Bryan C ... pretty sure here, that The Bald and Golden Eagle Protection Act does not include "...all the antique pianos with ivory keys, scrimshaw art, feathered American Indian handicrafts, furniture with exotic wood veneers..."

No; but other Federal laws do. Believe me, there have been serious legal wrangles involving musical instruments, including (yes) the importation of pianos with ivory keys, and I think also string instrument bows. Apart from carbon-fiber bows (mine are CF, from a company called Arcus), all good bows are made from pernambuco wood, on which there are similar import restrictions.

Our piano (with ivory keys) was imported (by someone else; we bought it only a few years ago) decades before the restrictions on importing ivory came into effect. Importing a similar instrument now, however long ago it was made, would be a major hassle.

(BTW, it isn't an "antique," unless something made in the late 1940s is now counted as such.)

bagoh20 said...

Taxes are so often just immoral.

I intend to give my business to the employees upon my death, if not sooner, but so far my lawyers have not found a way to do it without a devastating tax that would destroy the business in the process. People would lose their jobs so that the government can take a big chunk of what these people have worked to create for decades. All those years the business paid millions upon millions of tax dollars, and now they want more even if it destroys the golden goose and robs people of their life's work. This, among other things, is what makes Obama's quote from last week so infuriating. It's just evil.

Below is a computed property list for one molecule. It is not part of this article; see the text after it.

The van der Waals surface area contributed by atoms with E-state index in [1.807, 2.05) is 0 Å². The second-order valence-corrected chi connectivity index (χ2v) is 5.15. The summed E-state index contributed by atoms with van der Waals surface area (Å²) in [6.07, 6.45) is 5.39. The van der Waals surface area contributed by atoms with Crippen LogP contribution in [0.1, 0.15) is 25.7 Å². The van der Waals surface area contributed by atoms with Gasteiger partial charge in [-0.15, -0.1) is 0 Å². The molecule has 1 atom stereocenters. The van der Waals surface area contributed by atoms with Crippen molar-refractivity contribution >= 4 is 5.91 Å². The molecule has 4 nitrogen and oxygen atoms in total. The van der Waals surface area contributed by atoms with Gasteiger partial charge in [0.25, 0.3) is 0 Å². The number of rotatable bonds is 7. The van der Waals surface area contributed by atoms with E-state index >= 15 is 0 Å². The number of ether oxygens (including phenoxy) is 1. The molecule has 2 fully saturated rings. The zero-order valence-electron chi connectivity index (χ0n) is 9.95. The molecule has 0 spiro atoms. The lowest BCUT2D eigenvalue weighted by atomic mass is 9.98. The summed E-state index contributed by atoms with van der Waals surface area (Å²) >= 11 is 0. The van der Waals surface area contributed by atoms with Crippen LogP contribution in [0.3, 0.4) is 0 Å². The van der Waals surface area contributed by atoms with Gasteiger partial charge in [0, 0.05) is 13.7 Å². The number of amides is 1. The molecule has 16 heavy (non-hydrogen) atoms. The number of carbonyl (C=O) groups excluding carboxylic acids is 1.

Ken said...

The best answer for this is to eliminate the death tax. That the government takes from dead people simply because it can is disgusting.

The government doesn't allow its citizens to keep what we earn. We, the citizens, allow the government to take part of our wages to pay for certain necessary government functions. A cash hungry oversized government does not fit that bill.

Eustace Chilke said...

Anyone who values this display of trash above zero hasn't seen it - or else is an art professional. Or a tax collector.

Michelle Dulak Thomson said...

As to the Rauschenberg case: I say that if you can't legally sell it, it ought to be valued at zero for tax purposes. It appears that here the unlucky inheritors of this thing actually do have the means to pay the bill the IRS has stuck them with, but what if they did not? Suppose it were Joe and Jane Schmoe who inherited something the IRS decided was worth $65M, and had to come up with $29M to cover the tax on the "value" of something they couldn't legally sell? "Gee, thanks, Mom ..."